Walking Versus Gawking


Quite a cacophony of birdsong when I set off through the village this afternoon and it soon became apparent why. Although I’m sure that they weren’t solely responsible – the Sparrows in the hedgerow were fairly vocal for example, – every tree, every TV aerial, every chimney-pot, was home to it’s own collection of Starlings and they were in full voice. It’s quite an odd sound. When I lived in Manchester the noise in the city centre late on a winter afternoon was phenomenal – I hated it. But I’ve come to quite like the racket that Starlings make.

A leave still clinging on in the hedgerow.

There were lots of walkers about. Quite a few runners too. Perhaps some of them at least had resolved to take more exercise in the New Year.

Recently the Guardian included a booklet about walking for health. It included some tips about how to walk. I think that there were four principles. The first involved striking the ground with your heel and then rolling through the foot, spreading the forefoot and pushing off with the toes. The second was about bending the elbow to 90 degrees and swinging your arms. The third involved lifting your ears away from your shoulders. And the final one was about imagining walking with a glass of water balanced on each hip.

Well – I’ve given it a go. Like you do. I’m all for paying attention to my own movements as well as to what’s going on around me. I must admit that I quite enjoyed the heel and toe business, and it definitely increased my pace (for a while at least). Swinging my arms like a guardsman made me very self-conscious however and I couldn’t really get started with the glasses of water thing, I couldn’t picture what it was I was supposed to be doing. And as for the ears and shoulders advice, which I suppose is intended to improve posture – concentrating on the position of my head whilst I walked just made me realise how much I scan, both left and right and up and down whilst I’m walking. And trying to concentrate on holding my head up was detrimental to my gawping, staring and otherwise having a good old nose about.   

I enjoy gawking too much to get very fit by walking. Too much stopping to look around and take things in. Too many photographs of ‘leaves and stuff’ to take.

It did occur to me that perhaps I should go out every night for half an hour in the dark and stomp the same circuit every time. Less distractions.

But then when would I write the blog?

Anyway, thinking about the how, the do’s and don’ts of walking reminded me of an essay by Showell Styles anthologised in Roger Smith’s ‘The Winding Trail’. It’s called ‘The Art of Walking – A consideration of bipedal progression’ and is taken from a 1956 book – ‘The Campers’ and Trampers’ Weekend Book’. (One to seek out I think).

Styles is fairly dismissive of a heel-strike gait, which he describes as part of the ‘townsman’s method of walking’. He adds: ‘Exaggerated pushing with the toes is not a good thing; forward progress is achieved by an even distribution of effort, not by thrust and jerk.’ He advocates a flat-footed footfall and in his opinion a good walker would leave a single line of prints on a beach, with the toes pointing straight forward or even a little inward.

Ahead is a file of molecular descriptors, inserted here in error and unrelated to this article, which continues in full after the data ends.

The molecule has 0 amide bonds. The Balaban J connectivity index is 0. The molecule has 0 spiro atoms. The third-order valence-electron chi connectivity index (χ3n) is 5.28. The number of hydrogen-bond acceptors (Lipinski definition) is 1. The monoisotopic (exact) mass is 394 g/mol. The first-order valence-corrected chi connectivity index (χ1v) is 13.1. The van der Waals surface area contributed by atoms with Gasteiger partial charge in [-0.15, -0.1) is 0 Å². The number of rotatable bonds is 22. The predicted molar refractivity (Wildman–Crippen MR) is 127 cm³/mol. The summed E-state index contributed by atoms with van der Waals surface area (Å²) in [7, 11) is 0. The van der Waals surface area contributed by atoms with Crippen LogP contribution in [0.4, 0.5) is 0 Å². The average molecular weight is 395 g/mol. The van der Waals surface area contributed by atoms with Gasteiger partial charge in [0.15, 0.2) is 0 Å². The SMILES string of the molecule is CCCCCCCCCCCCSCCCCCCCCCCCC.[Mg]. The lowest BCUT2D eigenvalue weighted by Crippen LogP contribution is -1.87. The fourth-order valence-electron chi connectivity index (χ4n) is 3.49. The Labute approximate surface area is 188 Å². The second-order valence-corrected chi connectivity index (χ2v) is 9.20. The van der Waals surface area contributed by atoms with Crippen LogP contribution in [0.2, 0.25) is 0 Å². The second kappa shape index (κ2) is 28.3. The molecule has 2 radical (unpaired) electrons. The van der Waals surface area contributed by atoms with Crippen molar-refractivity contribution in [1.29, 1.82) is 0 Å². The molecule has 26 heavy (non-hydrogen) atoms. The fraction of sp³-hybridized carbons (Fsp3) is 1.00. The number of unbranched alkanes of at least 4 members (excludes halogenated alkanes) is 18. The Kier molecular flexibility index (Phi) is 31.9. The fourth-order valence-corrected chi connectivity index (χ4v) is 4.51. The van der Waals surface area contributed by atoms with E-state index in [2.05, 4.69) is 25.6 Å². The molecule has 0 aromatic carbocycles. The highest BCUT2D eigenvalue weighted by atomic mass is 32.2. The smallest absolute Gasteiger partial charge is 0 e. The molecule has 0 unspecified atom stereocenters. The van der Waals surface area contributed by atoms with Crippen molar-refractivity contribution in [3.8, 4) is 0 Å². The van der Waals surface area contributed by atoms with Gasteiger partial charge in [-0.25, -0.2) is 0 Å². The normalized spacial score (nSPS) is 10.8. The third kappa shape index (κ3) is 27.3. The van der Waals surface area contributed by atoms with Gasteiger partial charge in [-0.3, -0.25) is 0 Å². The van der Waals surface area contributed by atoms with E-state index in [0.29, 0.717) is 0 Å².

Still – he’s after economy of movement not weight-loss exercise. I’m not sure that he’s entirely correct either. Probably the most apparently effortless walker I know (one of the may people I’ve trailed behind on the way up hills over the years) is my friend The Adopted Yorkshireman. In snow it’s impossible to follow in his footsteps because he has a huge stride (which Styles would approve of), but also because he plants his feet with his toes pointing outwards at a quite ridiculous angle (which Styles would definitely not approve of.)

Any top-tips on bipedal progression anyone?

Walking Versus Gawking

4 thoughts on “Walking Versus Gawking

  1. Thank you Mark.
    ‘The Winding Trail’ needed dusting off.
    We appear to be a bit wimpish in these ‘modern’ times, compared with 25 mile walks to get rid of the effects of the wine at breakfast (Pickwick Papers 1837), 40 miles being a day’s walk’ for ‘Trampers’ at that time, and Edward Whymper wrote in 1861 that he would not entertain an Alpine tour with anyone who couldn’t walk 50 miles a day without being fatigued!
    Great stuff!

  2. beatingthebounds says:

    It’s a great book – my copy has to be handled with care, it’s falling apart, partly because it’s been read so many times.
    The section which that Showell Styles article comes from (is it Walking Philosophies?) was always my favourite part. When I first bought the book, Isabelle Eberhart’s ‘Notes on Vagrancy’ particularly appealed to the romantic and rebellious parts of my nature. (I was young and daft).
    It seems that she had a very adventurous (but short) life:

  3. I did take to the suggestion of walking with elbows at the 90. I too felt self conscious but there is no doubt that I am a “walker” when doing it!

    I do try to put my chest out and walk with a straighter posture because I notice it is getting easier and easier to “slump” the older I get.

    I have also tried to make my foot steps make a straighter line but I soon forget and am back to walking like a duck in no time at all. I tell my wife it helps keep me from tipping over!!

    Straight or crooked, up or down, ninety or not. Getting out the door is the most important part!

  4. beatingthebounds says:

    “Straight or crooked, up or down, ninety or not. Getting out the door is the most important part!”

    Couldn’t agree more!

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